Lately genetically modified foods have been hitting the headlines of news across the globe. With public and private interest, as well as groups protesting against genetically modified foods production and consumption, the issue has become one of the top stories. The controversy has been worsened by the latest study about the negative effects of the GM foods on caterpillars. These types of studies have raised curiosity of the nations concerning the safety of the GM foods.
Scientifically, the phrase “genetically modified foods” or “GMOs” is used in reference of crops that are designed for human or animal consumption by applying the molecular biology methods. These crops are modified in the laboratory intending to enhance the natural properties, some of which have been traditionally improved through cross breeding. Cross breeding is a technique that is usually time-consuming and inaccurate in meeting the same goal that is attained easier through molecular biology technology. On the other hand, genetic engineering is the advanced technology, which is used for development of desired traits in crops. For example, scientists are able to develop crops that can tolerate drought by enhancing the genes of the crops that are responsible of drought tolerance.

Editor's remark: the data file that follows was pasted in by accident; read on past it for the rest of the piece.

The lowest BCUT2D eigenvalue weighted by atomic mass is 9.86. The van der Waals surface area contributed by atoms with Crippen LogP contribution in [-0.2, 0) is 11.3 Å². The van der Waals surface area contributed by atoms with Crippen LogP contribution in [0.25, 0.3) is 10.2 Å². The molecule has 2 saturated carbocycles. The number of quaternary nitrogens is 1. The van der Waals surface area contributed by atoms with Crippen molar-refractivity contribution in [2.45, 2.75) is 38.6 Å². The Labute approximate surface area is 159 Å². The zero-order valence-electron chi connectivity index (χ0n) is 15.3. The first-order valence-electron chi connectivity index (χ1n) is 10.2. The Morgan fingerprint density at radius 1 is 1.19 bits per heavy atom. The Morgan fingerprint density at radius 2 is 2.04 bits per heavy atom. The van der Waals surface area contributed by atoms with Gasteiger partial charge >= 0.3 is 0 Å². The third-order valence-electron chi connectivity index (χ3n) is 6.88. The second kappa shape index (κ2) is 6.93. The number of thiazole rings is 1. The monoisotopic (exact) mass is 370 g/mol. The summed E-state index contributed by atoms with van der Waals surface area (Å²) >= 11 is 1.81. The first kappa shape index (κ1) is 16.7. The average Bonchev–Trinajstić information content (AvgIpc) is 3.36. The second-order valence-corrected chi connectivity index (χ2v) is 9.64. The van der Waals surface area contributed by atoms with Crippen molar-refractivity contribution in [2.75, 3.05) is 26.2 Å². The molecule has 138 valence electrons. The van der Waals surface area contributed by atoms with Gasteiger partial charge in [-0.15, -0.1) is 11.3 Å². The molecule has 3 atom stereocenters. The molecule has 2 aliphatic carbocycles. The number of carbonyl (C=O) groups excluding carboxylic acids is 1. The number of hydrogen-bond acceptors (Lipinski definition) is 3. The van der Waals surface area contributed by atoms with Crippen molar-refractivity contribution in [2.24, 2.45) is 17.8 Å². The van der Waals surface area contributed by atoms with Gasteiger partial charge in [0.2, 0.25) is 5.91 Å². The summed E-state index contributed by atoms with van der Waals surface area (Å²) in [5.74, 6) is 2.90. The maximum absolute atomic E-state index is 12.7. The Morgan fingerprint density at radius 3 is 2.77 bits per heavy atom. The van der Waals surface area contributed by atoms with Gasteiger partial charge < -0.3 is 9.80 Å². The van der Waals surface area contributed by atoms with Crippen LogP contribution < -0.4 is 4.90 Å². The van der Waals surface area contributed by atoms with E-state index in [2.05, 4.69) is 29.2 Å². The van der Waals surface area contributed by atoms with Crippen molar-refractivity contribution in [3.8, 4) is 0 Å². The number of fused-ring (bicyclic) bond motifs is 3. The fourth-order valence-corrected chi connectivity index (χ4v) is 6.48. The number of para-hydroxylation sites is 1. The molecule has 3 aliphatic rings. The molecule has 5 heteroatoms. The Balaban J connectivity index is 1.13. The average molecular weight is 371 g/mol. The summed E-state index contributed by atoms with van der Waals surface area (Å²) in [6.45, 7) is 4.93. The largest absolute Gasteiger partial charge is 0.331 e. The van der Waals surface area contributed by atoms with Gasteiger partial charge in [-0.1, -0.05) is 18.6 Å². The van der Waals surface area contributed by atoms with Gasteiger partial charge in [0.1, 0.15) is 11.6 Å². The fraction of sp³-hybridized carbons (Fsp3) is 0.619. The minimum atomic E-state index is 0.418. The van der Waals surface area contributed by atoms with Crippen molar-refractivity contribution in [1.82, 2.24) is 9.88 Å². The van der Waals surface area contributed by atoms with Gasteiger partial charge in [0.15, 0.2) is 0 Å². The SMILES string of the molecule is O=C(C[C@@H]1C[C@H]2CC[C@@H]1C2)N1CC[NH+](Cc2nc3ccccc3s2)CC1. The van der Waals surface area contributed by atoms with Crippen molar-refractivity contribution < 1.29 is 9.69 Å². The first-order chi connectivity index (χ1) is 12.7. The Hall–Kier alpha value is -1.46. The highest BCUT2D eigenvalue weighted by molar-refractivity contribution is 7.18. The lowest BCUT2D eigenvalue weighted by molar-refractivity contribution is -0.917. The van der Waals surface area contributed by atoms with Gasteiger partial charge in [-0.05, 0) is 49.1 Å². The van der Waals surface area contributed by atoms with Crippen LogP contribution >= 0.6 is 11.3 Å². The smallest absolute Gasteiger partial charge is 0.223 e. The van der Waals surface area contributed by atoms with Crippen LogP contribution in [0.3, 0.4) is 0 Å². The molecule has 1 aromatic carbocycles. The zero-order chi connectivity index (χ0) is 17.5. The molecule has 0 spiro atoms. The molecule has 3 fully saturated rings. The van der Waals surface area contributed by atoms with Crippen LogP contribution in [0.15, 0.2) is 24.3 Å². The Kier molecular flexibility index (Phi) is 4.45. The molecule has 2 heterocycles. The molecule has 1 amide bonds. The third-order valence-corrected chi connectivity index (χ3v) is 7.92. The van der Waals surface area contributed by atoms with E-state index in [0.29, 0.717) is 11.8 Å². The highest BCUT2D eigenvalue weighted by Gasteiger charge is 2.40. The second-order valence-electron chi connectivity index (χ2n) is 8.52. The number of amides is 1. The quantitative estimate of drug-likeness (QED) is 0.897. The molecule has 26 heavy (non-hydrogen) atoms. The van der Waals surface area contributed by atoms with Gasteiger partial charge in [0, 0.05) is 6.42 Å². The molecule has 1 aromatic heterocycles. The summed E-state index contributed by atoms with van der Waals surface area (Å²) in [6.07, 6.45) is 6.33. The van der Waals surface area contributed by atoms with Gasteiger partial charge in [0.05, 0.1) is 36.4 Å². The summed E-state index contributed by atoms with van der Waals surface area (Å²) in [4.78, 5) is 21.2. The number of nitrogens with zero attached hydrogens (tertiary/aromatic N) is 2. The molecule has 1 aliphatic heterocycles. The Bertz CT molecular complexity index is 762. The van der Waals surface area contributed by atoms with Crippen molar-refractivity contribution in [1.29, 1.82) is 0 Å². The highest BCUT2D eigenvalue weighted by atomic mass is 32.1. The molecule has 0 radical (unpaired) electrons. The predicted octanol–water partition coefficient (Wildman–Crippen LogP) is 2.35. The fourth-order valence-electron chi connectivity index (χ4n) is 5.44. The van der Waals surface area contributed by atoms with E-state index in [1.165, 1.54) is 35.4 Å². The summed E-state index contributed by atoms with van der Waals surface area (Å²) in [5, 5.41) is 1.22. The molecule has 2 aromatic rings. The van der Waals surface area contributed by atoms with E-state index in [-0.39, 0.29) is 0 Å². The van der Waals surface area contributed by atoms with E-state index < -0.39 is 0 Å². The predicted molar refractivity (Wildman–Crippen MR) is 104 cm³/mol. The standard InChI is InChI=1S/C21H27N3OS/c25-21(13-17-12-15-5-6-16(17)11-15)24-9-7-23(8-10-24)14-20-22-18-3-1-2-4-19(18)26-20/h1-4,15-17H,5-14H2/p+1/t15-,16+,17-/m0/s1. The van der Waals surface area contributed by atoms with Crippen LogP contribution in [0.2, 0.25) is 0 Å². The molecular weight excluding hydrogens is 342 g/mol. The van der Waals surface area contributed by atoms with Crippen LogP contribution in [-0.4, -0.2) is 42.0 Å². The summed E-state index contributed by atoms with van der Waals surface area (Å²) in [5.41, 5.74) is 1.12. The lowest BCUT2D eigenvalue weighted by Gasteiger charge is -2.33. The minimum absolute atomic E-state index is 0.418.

The production of genetically modified crops and other products has a bone on bone of contentions mainly from the consumers. The key concern of the consumers is not just the prices of these products, but also the side and long-term effects of the consumption of GMOs. These sentiments are also coming from the environmentalists and religion representatives. There are questions about the morality and ethical implication on both the production and consumption of these unnatural products. The appreciation and achievement of GM foods is subjective and is based on consumers’ informed decisions. Currently, consumers are greatly considering the quality of the food they are purchasing, its safety and the environmental consequences of the means of food production. The outcomes of researches, which have been conducted regarding the acceptability of the genetically modified products, have highlighted the issues that crops derived from biotechnology. The revealed issues are grouped as credibility issues in connection to government regulations, the information gap between the consumers and the producers, and safety matters related to both the consumer and his environment (Cambridge Scientific Abstracts, 2000).